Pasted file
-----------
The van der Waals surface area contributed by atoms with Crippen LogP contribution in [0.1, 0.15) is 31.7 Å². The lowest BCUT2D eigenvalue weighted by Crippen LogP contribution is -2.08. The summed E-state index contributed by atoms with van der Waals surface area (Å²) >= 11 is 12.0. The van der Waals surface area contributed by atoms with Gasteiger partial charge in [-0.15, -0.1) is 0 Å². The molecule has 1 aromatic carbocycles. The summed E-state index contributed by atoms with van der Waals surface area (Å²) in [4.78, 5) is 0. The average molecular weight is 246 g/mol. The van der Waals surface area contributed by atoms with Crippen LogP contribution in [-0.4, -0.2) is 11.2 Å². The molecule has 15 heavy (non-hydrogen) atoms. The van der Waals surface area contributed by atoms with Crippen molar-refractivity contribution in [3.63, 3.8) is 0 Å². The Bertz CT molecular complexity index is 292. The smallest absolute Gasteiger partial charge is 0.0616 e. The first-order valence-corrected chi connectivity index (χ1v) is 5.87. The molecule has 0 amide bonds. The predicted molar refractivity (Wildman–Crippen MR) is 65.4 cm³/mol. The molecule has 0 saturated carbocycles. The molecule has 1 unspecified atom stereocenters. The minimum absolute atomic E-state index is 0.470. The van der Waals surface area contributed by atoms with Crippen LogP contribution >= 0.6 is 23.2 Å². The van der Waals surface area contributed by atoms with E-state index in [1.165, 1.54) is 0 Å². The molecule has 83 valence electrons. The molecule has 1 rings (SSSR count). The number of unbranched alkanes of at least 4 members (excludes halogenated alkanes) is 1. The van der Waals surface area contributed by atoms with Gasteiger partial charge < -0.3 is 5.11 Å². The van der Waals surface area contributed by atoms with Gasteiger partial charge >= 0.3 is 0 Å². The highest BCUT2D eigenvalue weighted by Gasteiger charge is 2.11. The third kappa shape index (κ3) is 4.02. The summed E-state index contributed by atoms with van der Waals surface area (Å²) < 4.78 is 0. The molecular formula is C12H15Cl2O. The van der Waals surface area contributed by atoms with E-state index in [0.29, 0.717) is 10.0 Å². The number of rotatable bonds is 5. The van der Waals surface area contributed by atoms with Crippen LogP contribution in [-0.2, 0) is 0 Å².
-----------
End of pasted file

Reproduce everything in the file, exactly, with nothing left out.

The van der Waals surface area contributed by atoms with Crippen LogP contribution in [0.1, 0.15) is 31.7 Å². The lowest BCUT2D eigenvalue weighted by Crippen LogP contribution is -2.08. The summed E-state index contributed by atoms with van der Waals surface area (Å²) >= 11 is 12.0. The van der Waals surface area contributed by atoms with Gasteiger partial charge in [-0.15, -0.1) is 0 Å². The molecule has 1 aromatic carbocycles. The summed E-state index contributed by atoms with van der Waals surface area (Å²) in [4.78, 5) is 0. The average molecular weight is 246 g/mol. The van der Waals surface area contributed by atoms with Crippen LogP contribution in [-0.4, -0.2) is 11.2 Å². The molecule has 15 heavy (non-hydrogen) atoms. The van der Waals surface area contributed by atoms with Crippen molar-refractivity contribution in [3.63, 3.8) is 0 Å². The Bertz CT molecular complexity index is 292. The smallest absolute Gasteiger partial charge is 0.0616 e. The first-order valence-corrected chi connectivity index (χ1v) is 5.87. The molecule has 0 amide bonds. The predicted molar refractivity (Wildman–Crippen MR) is 65.4 cm³/mol. The molecule has 0 saturated carbocycles. The molecule has 1 unspecified atom stereocenters. The minimum absolute atomic E-state index is 0.470. The van der Waals surface area contributed by atoms with Crippen LogP contribution >= 0.6 is 23.2 Å². The van der Waals surface area contributed by atoms with E-state index in [1.165, 1.54) is 0 Å². The molecule has 83 valence electrons. The molecule has 1 rings (SSSR count). The number of unbranched alkanes of at least 4 members (excludes halogenated alkanes) is 1. The van der Waals surface area contributed by atoms with Gasteiger partial charge < -0.3 is 5.11 Å². The van der Waals surface area contributed by atoms with Gasteiger partial charge >= 0.3 is 0 Å². The highest BCUT2D eigenvalue weighted by Gasteiger charge is 2.11. The third kappa shape index (κ3) is 4.02. The summed E-state index contributed by atoms with van der Waals surface area (Å²) < 4.78 is 0. The molecular formula is C12H15Cl2O. The van der Waals surface area contributed by atoms with E-state index in [0.29, 0.717) is 10.0 Å². The number of rotatable bonds is 5. The van der Waals surface area contributed by atoms with Crippen LogP contribution in [-0.2, 0) is 0 Å².